Theme Of Anxiety In The Crucible

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The Crucible, by Arthur Miller, follows realistic events that occurred within Salem, Massachusetts during the late seventeenth century. Significantly influenced by its distinctive and individualistic characters, the play’s plot effectively captures the important details pertaining to the bizarre Salem witch trials. Each character has unique experiences that result in a plethora of different perceptions on every event. Lies, truths, deceit, and respect of characters shape the story, communicating themes of good versus evil, justice, respect and reputation. Various decisions and actions tacitly indicate internal conflict within a multitude of characters. Upon psychoanalysis, motifs of each individual in the play can be determined. Within The …show more content…
Reality anxiety occurs when an individual develops a fear of potential dangers in the external world (Thompson 1). Within The Crucible, Abigail fears punishment for behaving inappropriately in the woods. After being caught by her uncle, she is apprehensive and desperate for power. Abigail’s reality anxiety ultimately results in the witchcraft craze, which stems from her unreasonable accusations. Abigail’s defense mechanism functions by transferring the blame onto unsuspecting characters. In conclusion, the reality anxiety of Abigail is accountable for the deaths of individuals who were convicted of …show more content…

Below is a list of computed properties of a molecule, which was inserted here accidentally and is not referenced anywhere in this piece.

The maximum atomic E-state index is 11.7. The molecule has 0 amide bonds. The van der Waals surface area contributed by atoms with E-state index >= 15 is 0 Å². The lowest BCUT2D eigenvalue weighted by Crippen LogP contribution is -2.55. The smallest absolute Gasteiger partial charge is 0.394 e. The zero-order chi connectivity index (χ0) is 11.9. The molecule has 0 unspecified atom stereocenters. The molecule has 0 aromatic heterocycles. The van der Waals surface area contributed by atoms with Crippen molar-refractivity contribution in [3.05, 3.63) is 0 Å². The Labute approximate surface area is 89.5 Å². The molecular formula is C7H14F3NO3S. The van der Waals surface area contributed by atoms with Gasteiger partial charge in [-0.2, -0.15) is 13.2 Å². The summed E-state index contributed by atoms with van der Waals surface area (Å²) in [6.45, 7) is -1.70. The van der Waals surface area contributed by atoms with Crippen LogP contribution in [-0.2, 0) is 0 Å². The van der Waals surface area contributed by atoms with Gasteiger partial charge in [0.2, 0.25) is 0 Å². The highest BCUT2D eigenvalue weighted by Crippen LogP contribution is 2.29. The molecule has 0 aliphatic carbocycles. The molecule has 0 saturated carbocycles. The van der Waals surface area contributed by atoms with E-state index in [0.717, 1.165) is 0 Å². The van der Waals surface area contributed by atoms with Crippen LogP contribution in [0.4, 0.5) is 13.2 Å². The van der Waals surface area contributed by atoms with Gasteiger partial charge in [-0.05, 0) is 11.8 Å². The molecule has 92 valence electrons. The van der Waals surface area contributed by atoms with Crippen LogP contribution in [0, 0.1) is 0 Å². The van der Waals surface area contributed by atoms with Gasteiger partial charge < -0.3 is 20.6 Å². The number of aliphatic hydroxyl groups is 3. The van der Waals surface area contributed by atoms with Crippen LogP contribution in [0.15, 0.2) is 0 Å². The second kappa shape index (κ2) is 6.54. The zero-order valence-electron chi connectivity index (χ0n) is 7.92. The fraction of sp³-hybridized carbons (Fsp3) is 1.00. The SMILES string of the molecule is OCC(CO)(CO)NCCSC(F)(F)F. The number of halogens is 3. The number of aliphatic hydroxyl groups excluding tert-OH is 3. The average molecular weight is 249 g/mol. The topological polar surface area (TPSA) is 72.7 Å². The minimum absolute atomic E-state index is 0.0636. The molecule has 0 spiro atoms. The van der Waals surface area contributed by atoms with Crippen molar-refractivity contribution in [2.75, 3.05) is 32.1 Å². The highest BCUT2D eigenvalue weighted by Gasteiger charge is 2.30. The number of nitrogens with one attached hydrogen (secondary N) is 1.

For example, he struggles to control an illicit physical attraction for Abigail Williams. Previously, John Proctor had mistakenly engaged in an affair with Abigail, a decision that he regrets profusely. He constantly deprecates himself for deviating from strict Puritan morals and refuses to forgive himself. Towards the end of The Crucible, Proctor admits, “My honesty is broke, Elizabeth; I am no good man. Nothing’s spoiled by giving them this lie that were not rotten long before,” (Miller 136). Guilt ridden, John Proctor has unreasonable moral expectations for himself. Despite gaining his wife’s forgiveness, Proctor fails to realize that an infrequent sin doesn’t define him. Finally, John Proctor ultimately faces execution because of his superego. Once accused of witchcraft, he is convinced that only death can save his reputation and good name within society. After much deliberation, Proctor’s superego prevents him from falsely confessing to witchcraft and escaping prosecution. Relieved, John proclaims, “Then who will judge me? God in Heaven, what is John Proctor, what is John Proctor? I think it is honest, I think so; I am no saint,” (Miller 138). Eventually, Proctor makes the revelation that he is honest and possesses honorable qualities regardless of his affair. However, throughout the duration of the play, John Proctor’s powerful superego is responsible for his constant

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